Thursday, 31 December 2015

Axanar Battles Off-Screen


Usually on New Years Eve I drop a post looking forward to the best of Star Trek in 2016 but the last 24 hours have left something of a bitter taste.

If you've been strolling around the corridors of Twitter and Facebook in particular then the news that CBS/Paramount are suing Axanar will come as no surprise. What is a surprise is that it's happening in the first place.

To fill in some gaps quickly, Axanar is a fan funded production that tells the story of Garth of Izar and the battle which changed the course of war with the Klingons.  The stunning and award-winning Prelude to Axanar arrived early in 2015 but with the exception of a teaser scene in the summer we've been presented with very little else.  Now it seems that CBS aren't too happy with the production,  noting that it appears to infringe on (and I quote from the Hollywood Reporter article that broke the news) "The Axanar Works infringe Plaintiffs’ works by using innumerable copyrighted elements of Star Trek, including its settings, characters, species, and themes...", which doesn't make them too happy. Not only that but suspiciously Renegades has vanished from YouTube in the last day or so which could mean bigger things are in motion.

Question one has to be why it's taken up to now for them to realise this after the Prelude was released many months ago is worrying but let's not forget that back then there was no suggestion that a new Star Trek would be launching on CBS' subscription TV service in January 2017. Do they see Axanar as a threat?  Do they think it will ruin the landscape for their new flagship sci-fi series when they haven't been an issue in the cinematic shadow of both the '09 reboot and its muddled sequel, Into Darkness.

Fans are, understandably enraged that the much-touted movie could now never see the light of day and that almost certainly production will come to a grinding halt while legal proceedings take place. A lot of fans including myself have donated to Axanar and this shutting down of the production will most likely mean that those funds will account for nothing except a warehouse and some half-built sets. The #istandwithaxanar tag (used here as the article header but not an endorsement) has been lashed across social media as fans turn to back the project and attempt to dissuade CBS from continuing on its mission to seemingly kill off the "original vibe"  of Star Trek if you will. While there was no Star Trek on TV fan films flourished and kept the dream and the vision of Gene Roddenberry alive -  but at the smell of a new series the claws are apparently being sharpened.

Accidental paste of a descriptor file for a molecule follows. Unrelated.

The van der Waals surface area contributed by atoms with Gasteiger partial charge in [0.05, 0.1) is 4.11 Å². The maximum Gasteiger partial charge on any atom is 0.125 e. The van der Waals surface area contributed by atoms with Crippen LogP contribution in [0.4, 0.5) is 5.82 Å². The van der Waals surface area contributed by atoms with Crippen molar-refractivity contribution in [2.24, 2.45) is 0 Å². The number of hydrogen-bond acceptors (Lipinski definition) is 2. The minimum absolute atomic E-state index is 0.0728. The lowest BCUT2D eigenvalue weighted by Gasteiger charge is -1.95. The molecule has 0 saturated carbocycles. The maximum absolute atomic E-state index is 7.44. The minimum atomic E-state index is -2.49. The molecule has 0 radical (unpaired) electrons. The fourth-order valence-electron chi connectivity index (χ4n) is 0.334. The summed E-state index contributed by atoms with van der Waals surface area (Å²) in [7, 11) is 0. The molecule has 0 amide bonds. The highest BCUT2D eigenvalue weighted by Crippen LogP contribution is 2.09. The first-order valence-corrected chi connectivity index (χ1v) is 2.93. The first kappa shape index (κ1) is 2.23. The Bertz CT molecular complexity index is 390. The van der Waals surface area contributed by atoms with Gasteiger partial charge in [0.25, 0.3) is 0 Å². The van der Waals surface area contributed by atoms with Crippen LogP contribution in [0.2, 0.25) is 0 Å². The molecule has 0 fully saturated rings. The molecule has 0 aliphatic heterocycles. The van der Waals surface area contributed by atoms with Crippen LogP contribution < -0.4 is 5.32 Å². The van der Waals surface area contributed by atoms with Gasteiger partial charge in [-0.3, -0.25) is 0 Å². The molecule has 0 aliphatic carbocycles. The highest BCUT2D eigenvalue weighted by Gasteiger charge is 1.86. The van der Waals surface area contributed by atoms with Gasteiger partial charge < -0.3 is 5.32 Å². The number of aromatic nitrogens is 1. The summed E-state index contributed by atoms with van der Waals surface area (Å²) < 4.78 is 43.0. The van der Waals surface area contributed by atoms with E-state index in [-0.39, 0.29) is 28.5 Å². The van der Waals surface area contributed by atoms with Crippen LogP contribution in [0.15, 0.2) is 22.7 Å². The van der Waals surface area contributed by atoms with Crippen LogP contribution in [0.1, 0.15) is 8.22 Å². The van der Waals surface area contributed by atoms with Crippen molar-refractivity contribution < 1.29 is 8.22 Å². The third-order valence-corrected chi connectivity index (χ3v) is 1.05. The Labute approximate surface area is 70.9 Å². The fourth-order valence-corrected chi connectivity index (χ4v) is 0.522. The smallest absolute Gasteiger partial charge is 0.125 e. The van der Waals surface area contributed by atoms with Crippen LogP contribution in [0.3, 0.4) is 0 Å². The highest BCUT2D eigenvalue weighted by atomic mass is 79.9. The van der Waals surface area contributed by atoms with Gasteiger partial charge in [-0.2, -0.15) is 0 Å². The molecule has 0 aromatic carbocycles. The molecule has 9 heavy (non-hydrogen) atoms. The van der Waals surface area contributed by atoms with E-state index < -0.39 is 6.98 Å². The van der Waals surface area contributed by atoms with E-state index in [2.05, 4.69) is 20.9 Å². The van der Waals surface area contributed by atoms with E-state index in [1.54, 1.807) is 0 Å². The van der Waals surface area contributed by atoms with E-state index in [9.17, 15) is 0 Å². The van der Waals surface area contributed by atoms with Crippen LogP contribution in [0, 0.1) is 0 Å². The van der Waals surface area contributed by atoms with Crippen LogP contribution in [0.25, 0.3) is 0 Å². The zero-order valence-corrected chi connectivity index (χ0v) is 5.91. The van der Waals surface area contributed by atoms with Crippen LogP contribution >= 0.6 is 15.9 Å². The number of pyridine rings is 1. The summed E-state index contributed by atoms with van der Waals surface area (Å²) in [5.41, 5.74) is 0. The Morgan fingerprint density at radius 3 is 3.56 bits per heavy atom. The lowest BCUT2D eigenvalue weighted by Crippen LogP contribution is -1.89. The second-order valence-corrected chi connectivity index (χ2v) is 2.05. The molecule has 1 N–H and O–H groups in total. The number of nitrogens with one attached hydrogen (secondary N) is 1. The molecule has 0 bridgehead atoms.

But is everything OK in the Axanar camp either?  Not really. The loss of Tony Todd four months ago marked unease especially when there were suggestions of dissatisfaction between the actor and Axanar. Just reading back over tweets from Todd and also from those high in the Axanar echelons is certainly eye-opening in relation to acting abilities, time taken to produce the movie and I suspect a lot more material that hasn't entered the public domain. In fact this exchange was getting quite heated last night.

Now I totally get why fans are rising to support Axanar but do we truly know the whole story?  Was permission asked and/or granted in relation to using the Star Trek moniker (apparently yes)?  Where has all the money gone exactly? Have donors been kept truly and honestly informed?